By Marcia Hall
Few emotions in life are more difficult to teach a child than empathy. It is a confusing, complicated and mature emotion that even most adults have yet to master. However, teaching a child empathy can have lasting effects on her as she grows up. Empathy is a valuable tool to possess and can help a child cooperate with others in school and in life. It can help her grow to be a compassionate and kind person.
Show empathy to your child and others. This is always the first step you should take when teaching your child anything. She cannot learn empathy unless someone first works to understand her point of view. Showing your child empathy means that you consider her emotions and opinions when making any decisions about her. It means that you talk to her like you would like her to talk to you, not just when you are happy with her, but also when you are upset. It means that you attempt to understand why she is acting the way she is acting before you react with a punishment. This does not mean that you do not discipline your child, but that you do so with great love and respect.
Ask your child to tell you what emotions she sees in others. One of the best ways to help your child understand and practice empathy is to frequently ask her how she thinks someone else feels. “Do you see that girl crying over there? How do you think she feels? Why do you think she might feel that way?” When your child is young, she may have a hard time expressing the emotions she sees with words, and will have even more trouble coming up with a reason why. You can help her find the words little by little to label these emotions. After a while, she will get very good at defining the emotions she sees in others.
Ask your child if she wants to help when she sees someone hurting. After she begins to get good at defining the emotion, you can ask her, when appropriate, if she would like to try to find a way to help the other child or person. This can be tricky for a few reasons. Not every person having difficulty wants help, and parents might worry about putting their child in a dangerous situation. Use your best parenting judgment, but remember that as adults we sometimes have to step out of our comfort zone to help others if we want our children to be the kind of empathetic person that would do the same.
Don’t require your child to apologize when she commits an offense. It can be very tempting and socially acceptable to tell your child she needs to apologize to someone she has hurt or offended. Parents generally think this is one way to teach empathy. The truth is that it has the opposite effect on teaching empathy. Making a child say “sorry” to another child, when she in fact is not sorry, is actually a lie! When you demand that your child says “sorry” it only teaches her that she can do anything she wants if she follows it up with an apology. It does not teach why she should say sorry or help her understand the other person’s emotions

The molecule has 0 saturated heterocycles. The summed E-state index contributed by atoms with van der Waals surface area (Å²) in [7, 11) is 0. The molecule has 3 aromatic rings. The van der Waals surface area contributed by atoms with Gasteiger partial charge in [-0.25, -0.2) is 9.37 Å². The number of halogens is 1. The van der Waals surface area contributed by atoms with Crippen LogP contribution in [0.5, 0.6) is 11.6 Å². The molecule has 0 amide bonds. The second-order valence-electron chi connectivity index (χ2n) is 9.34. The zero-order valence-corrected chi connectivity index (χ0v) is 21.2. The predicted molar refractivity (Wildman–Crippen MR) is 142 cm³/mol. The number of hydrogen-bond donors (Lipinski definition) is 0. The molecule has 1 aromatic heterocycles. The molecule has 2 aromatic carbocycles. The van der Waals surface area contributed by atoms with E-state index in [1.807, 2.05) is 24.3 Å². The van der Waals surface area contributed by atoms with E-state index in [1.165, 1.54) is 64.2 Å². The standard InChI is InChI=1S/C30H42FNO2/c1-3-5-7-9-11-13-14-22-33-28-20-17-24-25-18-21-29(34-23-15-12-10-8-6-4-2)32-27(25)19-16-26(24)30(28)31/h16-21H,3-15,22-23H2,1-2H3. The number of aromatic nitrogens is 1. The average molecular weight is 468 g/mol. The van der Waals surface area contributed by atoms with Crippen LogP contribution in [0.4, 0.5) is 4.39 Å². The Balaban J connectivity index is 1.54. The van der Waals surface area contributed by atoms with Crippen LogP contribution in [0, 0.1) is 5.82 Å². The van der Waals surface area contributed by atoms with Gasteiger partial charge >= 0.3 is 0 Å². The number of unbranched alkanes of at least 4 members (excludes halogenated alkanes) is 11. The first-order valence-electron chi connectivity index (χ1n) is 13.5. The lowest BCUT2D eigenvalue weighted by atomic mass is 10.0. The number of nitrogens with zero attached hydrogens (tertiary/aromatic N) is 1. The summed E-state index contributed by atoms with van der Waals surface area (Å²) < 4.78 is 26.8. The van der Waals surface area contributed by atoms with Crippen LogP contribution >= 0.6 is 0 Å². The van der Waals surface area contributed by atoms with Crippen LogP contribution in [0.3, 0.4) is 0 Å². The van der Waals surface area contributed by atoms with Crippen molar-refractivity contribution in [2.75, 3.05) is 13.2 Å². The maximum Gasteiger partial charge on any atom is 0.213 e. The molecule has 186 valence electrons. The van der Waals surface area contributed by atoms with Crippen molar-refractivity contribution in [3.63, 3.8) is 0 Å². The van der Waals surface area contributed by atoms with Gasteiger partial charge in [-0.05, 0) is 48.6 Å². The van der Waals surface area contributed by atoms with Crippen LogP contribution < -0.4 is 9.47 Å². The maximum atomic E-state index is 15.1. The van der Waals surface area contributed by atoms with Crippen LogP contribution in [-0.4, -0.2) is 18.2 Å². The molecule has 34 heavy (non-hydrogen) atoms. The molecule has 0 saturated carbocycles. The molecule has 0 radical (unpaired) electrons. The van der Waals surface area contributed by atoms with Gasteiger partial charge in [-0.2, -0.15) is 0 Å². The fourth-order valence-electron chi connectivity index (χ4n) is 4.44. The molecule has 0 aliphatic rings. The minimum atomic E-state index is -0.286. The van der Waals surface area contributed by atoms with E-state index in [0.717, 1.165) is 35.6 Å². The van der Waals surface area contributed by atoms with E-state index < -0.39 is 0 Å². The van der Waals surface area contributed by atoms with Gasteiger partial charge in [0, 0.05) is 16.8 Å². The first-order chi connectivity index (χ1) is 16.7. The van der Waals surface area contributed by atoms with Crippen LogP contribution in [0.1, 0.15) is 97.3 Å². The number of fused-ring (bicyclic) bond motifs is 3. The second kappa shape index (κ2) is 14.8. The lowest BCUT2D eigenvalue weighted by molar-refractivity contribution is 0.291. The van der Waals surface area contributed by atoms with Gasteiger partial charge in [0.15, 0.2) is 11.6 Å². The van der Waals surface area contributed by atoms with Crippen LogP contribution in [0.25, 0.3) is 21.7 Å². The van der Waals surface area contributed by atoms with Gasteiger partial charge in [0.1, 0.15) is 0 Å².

Work with your child to reconnect relationships after someone has been hurt. Instead of requiring your child to apologize after an offense, try helping your child understand why the other child might be hurt. This is another great time to ask your child what emotion she sees in the other child. “Why do you think Jessica is crying? Oh, because you hit her. Yes, people don’t like to be hit. I would feel sad too if someone hit me. Would you? What are some ways you think Jessica might feel better? Yes, she might feel better if you talked with her…” If your child comes up with the idea to say “sorry” then that is great, but remember that “sorry” is just a word. If you truly want to teach empathy, you need to help her go beyond just the words to the actions. Repairing a relationship is more about making right what was wronged. If a child hits another child, sometimes a hug can help. If a child knocks down something someone else was building, it can help for your child to help fix it. The point is that there is more to apologizing than saying “sorry.”
If she is unwilling to apologize, make the apology for her. Empathy is not fully developed until age eight or older, so a child under that age may not have the emotional ability to be “sorry,” therefore she might be unwilling to help heal the relationship. If your child is able to come up with a way to make the relationship better, but is unwilling to take action and do so, you can take that action for her. Make the apology, build the block or fix the broken toy for your child. This will model compassion and empathy for her and she might be more willing to join in because you’re doing it. She will see that it is not that hard to make a wronged relationship better.
Learning empathy is a life long journey, but with a good solid foundation in childhood your child will grow to see situations from other people’s points of view.